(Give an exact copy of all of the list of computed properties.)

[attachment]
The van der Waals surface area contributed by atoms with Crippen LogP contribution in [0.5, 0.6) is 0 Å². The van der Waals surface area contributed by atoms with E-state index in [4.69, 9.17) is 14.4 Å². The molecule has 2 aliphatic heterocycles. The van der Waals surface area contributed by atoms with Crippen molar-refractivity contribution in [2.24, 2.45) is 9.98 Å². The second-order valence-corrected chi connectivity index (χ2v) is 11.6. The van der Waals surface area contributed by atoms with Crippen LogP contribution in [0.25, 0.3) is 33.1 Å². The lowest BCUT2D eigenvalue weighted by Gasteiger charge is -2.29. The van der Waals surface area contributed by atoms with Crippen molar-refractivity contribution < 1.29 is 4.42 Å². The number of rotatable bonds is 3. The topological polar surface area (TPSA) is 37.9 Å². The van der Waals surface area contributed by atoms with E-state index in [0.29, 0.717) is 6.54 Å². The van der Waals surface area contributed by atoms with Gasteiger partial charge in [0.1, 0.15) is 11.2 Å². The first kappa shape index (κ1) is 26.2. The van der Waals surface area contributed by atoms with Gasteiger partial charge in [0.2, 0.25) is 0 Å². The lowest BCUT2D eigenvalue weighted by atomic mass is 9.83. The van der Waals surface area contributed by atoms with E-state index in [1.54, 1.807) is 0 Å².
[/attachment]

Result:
The van der Waals surface area contributed by atoms with Crippen LogP contribution in [0.5, 0.6) is 0 Å². The van der Waals surface area contributed by atoms with E-state index in [4.69, 9.17) is 14.4 Å². The molecule has 2 aliphatic heterocycles. The van der Waals surface area contributed by atoms with Crippen molar-refractivity contribution in [2.24, 2.45) is 9.98 Å². The second-order valence-corrected chi connectivity index (χ2v) is 11.6. The van der Waals surface area contributed by atoms with Crippen LogP contribution in [0.25, 0.3) is 33.1 Å². The lowest BCUT2D eigenvalue weighted by Gasteiger charge is -2.29. The van der Waals surface area contributed by atoms with Crippen molar-refractivity contribution < 1.29 is 4.42 Å². The number of rotatable bonds is 3. The topological polar surface area (TPSA) is 37.9 Å². The van der Waals surface area contributed by atoms with E-state index in [0.29, 0.717) is 6.54 Å². The van der Waals surface area contributed by atoms with Gasteiger partial charge in [0.1, 0.15) is 11.2 Å². The first kappa shape index (κ1) is 26.2. The van der Waals surface area contributed by atoms with Gasteiger partial charge in [0.2, 0.25) is 0 Å². The lowest BCUT2D eigenvalue weighted by atomic mass is 9.83. The van der Waals surface area contributed by atoms with E-state index in [1.54, 1.807) is 0 Å².